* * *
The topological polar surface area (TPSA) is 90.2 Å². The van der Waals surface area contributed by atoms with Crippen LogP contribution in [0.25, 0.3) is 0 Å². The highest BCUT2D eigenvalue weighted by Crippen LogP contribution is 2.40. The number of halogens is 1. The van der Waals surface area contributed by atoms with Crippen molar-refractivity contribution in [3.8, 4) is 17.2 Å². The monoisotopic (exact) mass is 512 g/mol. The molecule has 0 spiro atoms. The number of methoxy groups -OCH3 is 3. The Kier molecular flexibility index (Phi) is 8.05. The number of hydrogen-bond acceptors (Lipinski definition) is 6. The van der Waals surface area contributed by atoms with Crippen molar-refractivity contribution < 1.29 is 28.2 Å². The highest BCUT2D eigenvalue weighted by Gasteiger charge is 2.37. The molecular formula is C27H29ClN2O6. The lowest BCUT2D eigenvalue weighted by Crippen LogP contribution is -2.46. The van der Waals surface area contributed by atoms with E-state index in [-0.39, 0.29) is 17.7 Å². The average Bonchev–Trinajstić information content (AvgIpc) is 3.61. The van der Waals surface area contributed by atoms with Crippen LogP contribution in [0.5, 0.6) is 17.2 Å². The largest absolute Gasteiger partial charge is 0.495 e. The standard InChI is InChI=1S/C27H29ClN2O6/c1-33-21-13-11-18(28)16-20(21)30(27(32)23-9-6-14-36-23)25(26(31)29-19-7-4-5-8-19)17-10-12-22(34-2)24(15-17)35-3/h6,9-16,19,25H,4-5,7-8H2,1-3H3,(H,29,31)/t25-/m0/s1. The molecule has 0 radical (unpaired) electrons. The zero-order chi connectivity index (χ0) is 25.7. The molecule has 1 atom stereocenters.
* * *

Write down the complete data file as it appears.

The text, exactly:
The topological polar surface area (TPSA) is 90.2 Å². The van der Waals surface area contributed by atoms with Crippen LogP contribution in [0.25, 0.3) is 0 Å². The highest BCUT2D eigenvalue weighted by Crippen LogP contribution is 2.40. The number of halogens is 1. The van der Waals surface area contributed by atoms with Crippen molar-refractivity contribution in [3.8, 4) is 17.2 Å². The monoisotopic (exact) mass is 512 g/mol. The molecule has 0 spiro atoms. The number of methoxy groups -OCH3 is 3. The Kier molecular flexibility index (Phi) is 8.05. The number of hydrogen-bond acceptors (Lipinski definition) is 6. The van der Waals surface area contributed by atoms with Crippen molar-refractivity contribution < 1.29 is 28.2 Å². The highest BCUT2D eigenvalue weighted by Gasteiger charge is 2.37. The molecular formula is C27H29ClN2O6. The lowest BCUT2D eigenvalue weighted by Crippen LogP contribution is -2.46. The van der Waals surface area contributed by atoms with E-state index in [-0.39, 0.29) is 17.7 Å². The average Bonchev–Trinajstić information content (AvgIpc) is 3.61. The van der Waals surface area contributed by atoms with Crippen LogP contribution in [0.5, 0.6) is 17.2 Å². The largest absolute Gasteiger partial charge is 0.495 e. The standard InChI is InChI=1S/C27H29ClN2O6/c1-33-21-13-11-18(28)16-20(21)30(27(32)23-9-6-14-36-23)25(26(31)29-19-7-4-5-8-19)17-10-12-22(34-2)24(15-17)35-3/h6,9-16,19,25H,4-5,7-8H2,1-3H3,(H,29,31)/t25-/m0/s1. The molecule has 0 radical (unpaired) electrons. The zero-order chi connectivity index (χ0) is 25.7. The molecule has 1 atom stereocenters.